Some changes have been made to the way in which personal injury claims are to be pursued in Ireland; some of the changes commenced in January 2019, others from April 2019.
Let’s take a look.
Section 8 of the Civil Liability and Courts Act 2004 provides that a letter of claim must be served within 2 months of the date of the cause of action. From January 2019 this has been reduced to 1 month.
The amended section 8 also states that the court hearing the action shall draw such inferences as appear proper from the failure to serve the letter; it was the case that the court “may” draw such inferences.
Here is the amended section 8:
Letter of claim.
8.—(1) Where a plaintiff in a personal injuries action fails, without reasonable cause, to serve a notice in writing, before the expiration of F1 [ one month from the date of the cause of action, ] on the wrongdoer or alleged wrongdoer stating the nature of the wrong alleged to have been committed by him or her, F1 [ the court hearing the action shall ]—
( a) draw such inferences from the failure as appear proper, and
( b) where the interests of justice so require—
(i) make no order as to the payment of costs to the plaintiff, or
(ii) deduct such amount from the costs that would, but for this section, be payable to the plaintiff as it considers appropriate.
(2) In this section “date of the cause of action” means—
( a) the date of accrual of the cause of action, or
( b) the date of knowledge, as respects the cause of action concerned, of the person against whom the wrong was committed or alleged to have been committed, whichever occurs later.
Section 14 of the Civil Liability and Courts Act 2004 provides for a verifying affidavit. This section is changed as follows:
(4A) Where there is a failure to comply with subsection (4) , the court hearing the personal injuries action concerned shall—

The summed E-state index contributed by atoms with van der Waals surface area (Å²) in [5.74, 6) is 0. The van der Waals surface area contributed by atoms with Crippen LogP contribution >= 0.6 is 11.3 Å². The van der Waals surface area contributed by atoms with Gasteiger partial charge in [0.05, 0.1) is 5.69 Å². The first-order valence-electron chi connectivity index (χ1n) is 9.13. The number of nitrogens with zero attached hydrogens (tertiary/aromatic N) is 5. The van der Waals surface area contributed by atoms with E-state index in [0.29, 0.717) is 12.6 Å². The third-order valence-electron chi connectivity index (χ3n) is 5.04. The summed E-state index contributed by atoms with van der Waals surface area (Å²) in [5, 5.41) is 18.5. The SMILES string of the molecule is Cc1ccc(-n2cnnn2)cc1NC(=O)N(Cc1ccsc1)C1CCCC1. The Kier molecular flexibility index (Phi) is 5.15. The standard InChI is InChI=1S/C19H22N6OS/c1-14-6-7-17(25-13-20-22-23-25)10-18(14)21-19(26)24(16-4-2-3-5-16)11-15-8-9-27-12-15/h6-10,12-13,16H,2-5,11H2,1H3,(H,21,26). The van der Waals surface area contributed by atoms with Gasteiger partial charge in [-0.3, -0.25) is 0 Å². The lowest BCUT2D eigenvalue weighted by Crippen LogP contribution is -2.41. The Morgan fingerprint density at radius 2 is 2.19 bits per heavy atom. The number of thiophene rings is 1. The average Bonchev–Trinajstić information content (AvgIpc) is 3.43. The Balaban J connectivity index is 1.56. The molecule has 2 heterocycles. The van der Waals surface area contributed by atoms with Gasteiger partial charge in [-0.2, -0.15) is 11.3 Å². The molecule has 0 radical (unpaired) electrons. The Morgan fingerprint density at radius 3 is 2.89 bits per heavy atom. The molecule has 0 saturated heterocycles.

(a) draw such inferences from the failure as appear proper, and
(b) where the interests of justice so require —
(i) make no order as to the payment of costs to the party responsible for the failure, or
(ii) deduct such amount from the costs that would, but for this subsection, be payable to the party responsible for the failure as it considers appropriate. ]
These changes came into effect from 28th January 2019.
Personal Injuries Assessment Board (Amendment) Act 2019
This act commenced on 3rd April 2019. Some of the “highlights” include:
- Section 51C provides that the Court may penalise claimants and respondents as to costs where they have not complied with a request made by the PIAB assessors for additional information or documents; to provide assistance to experts retained by the PIAB or furnish information or documents or co-operate with those experts; or for the claimant to submit himself or herself to a medical examination.
- A medical report is not now necessary with the application to the Injuries Board to stop the clock from running for the Statute of Limitations; submitting form A is sufficient and PIAB will serve a preliminary notice on the respondent but will not serve the formal section 13 notice and commence the 90 day period until a medical report is received.
Here is the Personal Injuries Assessment Board (Amendment) Act 2019 in full.